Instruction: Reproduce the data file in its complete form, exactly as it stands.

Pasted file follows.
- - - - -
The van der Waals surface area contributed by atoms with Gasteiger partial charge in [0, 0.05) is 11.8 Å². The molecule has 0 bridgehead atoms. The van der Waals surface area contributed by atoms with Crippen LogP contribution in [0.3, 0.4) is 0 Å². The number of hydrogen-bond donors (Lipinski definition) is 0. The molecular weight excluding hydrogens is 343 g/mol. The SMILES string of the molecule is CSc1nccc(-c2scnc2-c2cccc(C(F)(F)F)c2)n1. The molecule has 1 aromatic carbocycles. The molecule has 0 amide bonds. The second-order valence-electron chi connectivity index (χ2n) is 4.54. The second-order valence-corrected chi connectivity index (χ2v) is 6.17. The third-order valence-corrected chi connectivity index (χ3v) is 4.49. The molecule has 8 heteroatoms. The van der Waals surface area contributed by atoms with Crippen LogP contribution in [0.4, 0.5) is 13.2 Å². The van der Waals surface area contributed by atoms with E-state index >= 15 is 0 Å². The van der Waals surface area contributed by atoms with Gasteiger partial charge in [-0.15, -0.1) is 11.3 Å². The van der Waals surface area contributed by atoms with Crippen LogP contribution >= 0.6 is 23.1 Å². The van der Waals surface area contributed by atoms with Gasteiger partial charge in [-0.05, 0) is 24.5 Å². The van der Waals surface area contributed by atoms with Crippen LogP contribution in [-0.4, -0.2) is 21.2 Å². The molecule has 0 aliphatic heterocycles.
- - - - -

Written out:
The van der Waals surface area contributed by atoms with Gasteiger partial charge in [0, 0.05) is 11.8 Å². The molecule has 0 bridgehead atoms. The van der Waals surface area contributed by atoms with Crippen LogP contribution in [0.3, 0.4) is 0 Å². The number of hydrogen-bond donors (Lipinski definition) is 0. The molecular weight excluding hydrogens is 343 g/mol. The SMILES string of the molecule is CSc1nccc(-c2scnc2-c2cccc(C(F)(F)F)c2)n1. The molecule has 1 aromatic carbocycles. The molecule has 0 amide bonds. The second-order valence-electron chi connectivity index (χ2n) is 4.54. The second-order valence-corrected chi connectivity index (χ2v) is 6.17. The third-order valence-corrected chi connectivity index (χ3v) is 4.49. The molecule has 8 heteroatoms. The van der Waals surface area contributed by atoms with Crippen LogP contribution in [0.4, 0.5) is 13.2 Å². The van der Waals surface area contributed by atoms with E-state index >= 15 is 0 Å². The van der Waals surface area contributed by atoms with Gasteiger partial charge in [-0.15, -0.1) is 11.3 Å². The van der Waals surface area contributed by atoms with Crippen LogP contribution >= 0.6 is 23.1 Å². The van der Waals surface area contributed by atoms with Gasteiger partial charge in [-0.05, 0) is 24.5 Å². The van der Waals surface area contributed by atoms with Crippen LogP contribution in [-0.4, -0.2) is 21.2 Å². The molecule has 0 aliphatic heterocycles.